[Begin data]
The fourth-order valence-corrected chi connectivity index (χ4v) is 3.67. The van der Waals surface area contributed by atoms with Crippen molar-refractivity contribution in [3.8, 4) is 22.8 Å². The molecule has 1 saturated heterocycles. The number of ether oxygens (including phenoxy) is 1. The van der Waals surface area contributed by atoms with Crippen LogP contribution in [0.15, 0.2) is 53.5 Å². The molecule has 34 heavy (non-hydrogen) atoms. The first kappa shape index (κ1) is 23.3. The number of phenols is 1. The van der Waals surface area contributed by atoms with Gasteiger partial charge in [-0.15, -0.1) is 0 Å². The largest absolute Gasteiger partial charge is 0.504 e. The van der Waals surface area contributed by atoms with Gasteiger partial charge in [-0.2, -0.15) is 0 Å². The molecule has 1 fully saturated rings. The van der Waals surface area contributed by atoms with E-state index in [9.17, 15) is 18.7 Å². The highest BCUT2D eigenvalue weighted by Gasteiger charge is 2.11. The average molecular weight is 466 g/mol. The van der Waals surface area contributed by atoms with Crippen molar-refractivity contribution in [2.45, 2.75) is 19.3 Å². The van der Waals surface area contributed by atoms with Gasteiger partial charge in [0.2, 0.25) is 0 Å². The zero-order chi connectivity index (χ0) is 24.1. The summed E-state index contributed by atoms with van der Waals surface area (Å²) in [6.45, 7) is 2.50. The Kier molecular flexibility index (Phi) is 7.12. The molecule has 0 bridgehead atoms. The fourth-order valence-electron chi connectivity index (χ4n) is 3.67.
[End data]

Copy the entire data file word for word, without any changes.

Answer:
The fourth-order valence-corrected chi connectivity index (χ4v) is 3.67. The van der Waals surface area contributed by atoms with Crippen molar-refractivity contribution in [3.8, 4) is 22.8 Å². The molecule has 1 saturated heterocycles. The number of ether oxygens (including phenoxy) is 1. The van der Waals surface area contributed by atoms with Crippen LogP contribution in [0.15, 0.2) is 53.5 Å². The molecule has 34 heavy (non-hydrogen) atoms. The first kappa shape index (κ1) is 23.3. The number of phenols is 1. The van der Waals surface area contributed by atoms with Gasteiger partial charge in [-0.15, -0.1) is 0 Å². The largest absolute Gasteiger partial charge is 0.504 e. The van der Waals surface area contributed by atoms with Gasteiger partial charge in [-0.2, -0.15) is 0 Å². The molecule has 1 fully saturated rings. The van der Waals surface area contributed by atoms with E-state index in [9.17, 15) is 18.7 Å². The highest BCUT2D eigenvalue weighted by Gasteiger charge is 2.11. The average molecular weight is 466 g/mol. The van der Waals surface area contributed by atoms with Crippen molar-refractivity contribution in [2.45, 2.75) is 19.3 Å². The van der Waals surface area contributed by atoms with Gasteiger partial charge in [0.2, 0.25) is 0 Å². The zero-order chi connectivity index (χ0) is 24.1. The summed E-state index contributed by atoms with van der Waals surface area (Å²) in [6.45, 7) is 2.50. The Kier molecular flexibility index (Phi) is 7.12. The molecule has 0 bridgehead atoms. The fourth-order valence-electron chi connectivity index (χ4n) is 3.67.